Many Korean War veterans can say they saw Marilyn Monroe perform there in a slinky purple sequin dress.
But U.S. Army Cpl. Hal Kostka got a close look from backstage, and the view was stunning.
Kostka, of Valparaiso, was an entertainment specialist in Korea, doing everything from running film projectors to designing stages for entertainers.
He was in the wings, watching Marilyn Monroe from behind, while she sang her siren songs to the troops.
"I think I stood with another fellow about 15 feet away from Marilyn Monroe," he recalled. "The fellows out there sitting couldn't see us very well, but we could see her. And she came out in a purple sequins dress, and we looked pretty hard at that purple sequins dress.
"And she sang, 'I Left My Heart in San Francisco,' and the boys really enjoyed it. And the other fellow and me would swear to this day she didn't have anything underneath that purple sequins dress."
Some sights you just don't forget, even more than six decades later.
Kostka remembers other entertainers, too, who visited the troops.
One of Kostka's friends had worked with singer Eddie Fisher.
"And the next thing I knew, there was Eddie Fisher in an Army uniform." Fisher sang several songs for the troops.
Betty Hutton was a sensation one winter, too.
"Because she was staying overnight, she had a special tent. Our anti-tank and mine platoon blasted out of the frozen turf a special latrine for her."
When she performed, "She was in a rather scanty costume, along with her troupe," while two fans blew warm air across the stage.
"It was wintertime, and every tent had a stove in it, about the size of a larger barrel of beer. And it was fed by a hose that carried diesel fuel" from a 5-gallon can outside the tent. When the can went empty, the stove man's job was to bring a refill.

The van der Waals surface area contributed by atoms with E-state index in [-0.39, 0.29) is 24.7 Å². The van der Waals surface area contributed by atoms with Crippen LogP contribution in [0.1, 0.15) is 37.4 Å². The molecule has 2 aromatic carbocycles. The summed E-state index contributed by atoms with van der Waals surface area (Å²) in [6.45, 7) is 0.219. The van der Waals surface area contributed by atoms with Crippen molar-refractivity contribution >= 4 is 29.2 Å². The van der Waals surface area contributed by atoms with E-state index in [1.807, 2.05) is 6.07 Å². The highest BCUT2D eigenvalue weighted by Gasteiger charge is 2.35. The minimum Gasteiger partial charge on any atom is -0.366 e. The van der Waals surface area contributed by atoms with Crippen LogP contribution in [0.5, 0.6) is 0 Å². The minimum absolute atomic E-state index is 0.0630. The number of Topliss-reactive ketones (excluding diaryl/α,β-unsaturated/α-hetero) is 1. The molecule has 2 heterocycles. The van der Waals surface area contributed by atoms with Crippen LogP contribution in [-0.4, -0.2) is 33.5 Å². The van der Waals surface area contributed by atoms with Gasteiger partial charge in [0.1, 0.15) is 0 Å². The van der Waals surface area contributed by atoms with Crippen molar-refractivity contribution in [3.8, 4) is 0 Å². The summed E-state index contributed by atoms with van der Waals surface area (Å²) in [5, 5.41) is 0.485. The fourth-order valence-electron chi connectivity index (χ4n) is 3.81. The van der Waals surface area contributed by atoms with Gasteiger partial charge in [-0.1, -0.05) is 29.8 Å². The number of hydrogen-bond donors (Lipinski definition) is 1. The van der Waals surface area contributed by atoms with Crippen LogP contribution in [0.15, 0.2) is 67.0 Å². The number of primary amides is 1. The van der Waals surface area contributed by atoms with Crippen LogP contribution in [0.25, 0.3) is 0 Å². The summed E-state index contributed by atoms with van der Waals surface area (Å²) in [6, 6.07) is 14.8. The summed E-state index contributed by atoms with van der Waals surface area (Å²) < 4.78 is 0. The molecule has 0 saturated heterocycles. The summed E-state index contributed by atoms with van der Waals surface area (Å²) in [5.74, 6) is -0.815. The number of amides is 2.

"His greatest excitement and thrill was speaking to Betty Hutton at 2:30 in the morning, when her stove went out, from the other side of the tent. We all kind of envied his position at that time."
Hutton's visit was memorable for another reason, too.
"Betty took her pajamas and auctioned them off to the highest bidder," Kostka remembered. "The nuns and the sisters had an orphanage — I believe it was located in Japan. If not, a safe part of Korea, but I believe it was Japan — and the money that was collected for all the money went to the orphanage."
Buddy Rogers visited, too.
"He was very friendly, and he brought a couple of entertainers with him," Kostka recalled.
Rogers married Mary Pickford, one of the early movie stars.
"He said, 'Now you men probably don't know who I am, but ask your grandmothers. She'll remember,'" Kostka said.
Rogers wanted to see mortar fire, but that just wasn't safe. Sometimes the mortars exploded in the tube, and there was the danger of enemy fire, too.
"It wasn't all just smiles and sunshine," Kostka recalled.
"At one point, I was scheduling a film for our Third Battalion, and the corporal had picked me up in a three-quarter ton (truck) and took me and my equipment up to show a movie.
"He said, 'Boy, Corporal, you sure are glad you chose to show us that movie in that tent on Wednesday.' I said, 'Why is that?' He said, 'Well on Thursday, if you had chosen to show that film on Thursday, it got a direct hit from a large artillery shell, enemy artillery shell.'"
"Well, if that had been the case, I certainly wouldn't be here today," Kostka said.